Film Review: The TicketVisually striking film about blindness and sight that lacks focus and purpose.
Ido Fluk’s The Ticket is a visually compelling film that vividly evokes what it’s like to be blind, regain one's vision and then over time lose it again. The shadows morph into shimmering lights as blurred objects become focused, moving from monochrome shades to sharply delineated colors, and finally reversing course as our hero returns to sightlessness and the screen goes black. Still, this one is a puzzler.
Obviously a morality tale of some sort is unfolding—indeed, much of it feels like a faith-based film dealing with larger metaphorical meanings of blindness and sight—but ultimately far too many thoughts are packed into the story and it’s never entirely clear what it’s about. It’s not “ambiguous,” to use the trendy term, just unclear. There’s a distinction.
When the blind and gentle James (Dan Stevens of “Downton Abbey” fame) unaccountably sees again, he’s transformed into a competitive, ambitious and greedy go-getter. He dumps his ordinary-looking wife (Malin Akerman) for his stunning younger colleague (Kerry Bishé) and gratuitously assaults his amiable old friend Bob (Oliver Platt), who is also blind.
No longer confined to a desk job at the real estate firm where he works, James becomes a property guru—almost sounding like a Bible-thumping preacher—as he conducts community meetings and encourages down-on-their-luck, swimming-in-debt homeowners to sell their houses to him way below market value, which one assumes he’ll flip at a substantial profit. He’s a predator with the soul of a con artist.
His spiel centers on the importance of seizing an opportunity when it presents itself and blaming the homeowners if they don’t. He describes a man who’d pray every night asking God to let him win the lottery. Observing the repeated prayer, an angel asks God, “Why don’t you let him win?” to which God replies, “I would love to help him out, but he’s never bought a lottery ticket.” Get it? It’s up to you. And there it is: “the ticket” referred to in the title.
James has symbolically grabbed his ticket (his second chance?) and in the end he’s far worse off than he was before. So what are we talking about here? Are Fluk and screenwriter Sharon Mashihi saying you should accept the cards you’ve been dealt and/or be careful of what you wish for? And do the meek also inherit the Earth?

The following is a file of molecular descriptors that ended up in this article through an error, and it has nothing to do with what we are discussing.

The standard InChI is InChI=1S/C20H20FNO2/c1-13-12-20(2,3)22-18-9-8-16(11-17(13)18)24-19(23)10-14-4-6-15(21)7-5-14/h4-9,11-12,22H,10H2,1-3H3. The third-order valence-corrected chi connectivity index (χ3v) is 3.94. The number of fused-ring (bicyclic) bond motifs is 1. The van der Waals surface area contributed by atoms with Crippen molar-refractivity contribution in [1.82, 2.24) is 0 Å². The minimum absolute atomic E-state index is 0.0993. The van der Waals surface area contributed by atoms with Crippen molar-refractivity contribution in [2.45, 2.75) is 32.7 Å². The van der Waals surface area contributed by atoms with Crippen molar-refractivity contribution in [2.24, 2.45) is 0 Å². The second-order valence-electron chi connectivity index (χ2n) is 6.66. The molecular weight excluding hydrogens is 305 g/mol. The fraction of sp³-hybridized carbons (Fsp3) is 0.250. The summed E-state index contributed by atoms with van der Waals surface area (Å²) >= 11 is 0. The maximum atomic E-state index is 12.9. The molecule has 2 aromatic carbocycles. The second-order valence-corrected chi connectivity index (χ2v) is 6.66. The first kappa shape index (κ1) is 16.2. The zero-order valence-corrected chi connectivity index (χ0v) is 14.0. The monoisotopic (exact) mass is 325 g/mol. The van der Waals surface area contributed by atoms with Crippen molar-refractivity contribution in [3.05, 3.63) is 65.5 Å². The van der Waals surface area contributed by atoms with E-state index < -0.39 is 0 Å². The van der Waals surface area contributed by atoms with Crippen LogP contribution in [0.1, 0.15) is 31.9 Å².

Still, some tangential elements in the film are effective. Consider the way James sees and reinterprets the world around him once he has regained his sight. The floral wallpaper in his house, for example, looks faded and shabby. It’s no accident that his new home is modern and sleek with floor-to-ceiling windows. There’s no wallpaper or curtains.
James’ wife now appears dowdy and, by extension, his relationship with her becomes oppressive too. The crippling and (paradoxically) comfortingly familiar bond—based on his total dependence and her absolute control—has been abruptly challenged and is no longer acceptable.
The acting can’t be faulted, though Stevens is clearly the centerpiece and excellent as a conflicted man in limbo who sheds his infantile state to become a master schemer. The one constant is his narcissism, including his unadulterated joy as he splashes around in a pond with his young son. It’s also another lovely scene to look at.
If only The Ticket had settled on being a small family drama. I, for one, would have liked to know more about what makes the wife tick. But then that would have been a different movie.
The creative team certainly did its homework on blindness. The idea for The Ticket was spawned during the postproduction phase of Fluk’s last film Never Too Late, as he found himself staring at a blank screen while the dialogue and other sounds were audible. That momentary glitch started him thinking about the experiences of a blind man and how that might change if he were to see again.
Fluk and Mashihi began studying blindness in earnest, attending events for the visually impaired and interviewing specialists to find the medically correct mechanism through which their lead character would be able to regain his sight and then lose it. In this instance, it’s the shrinkage and later expansion of a pituitary tumor. The team’s commitment to medical authenticity is impressive.
That’s not the issue. It’s the amalgam of loftier themes here that don’t add up, even while the film’s imagery lingers.
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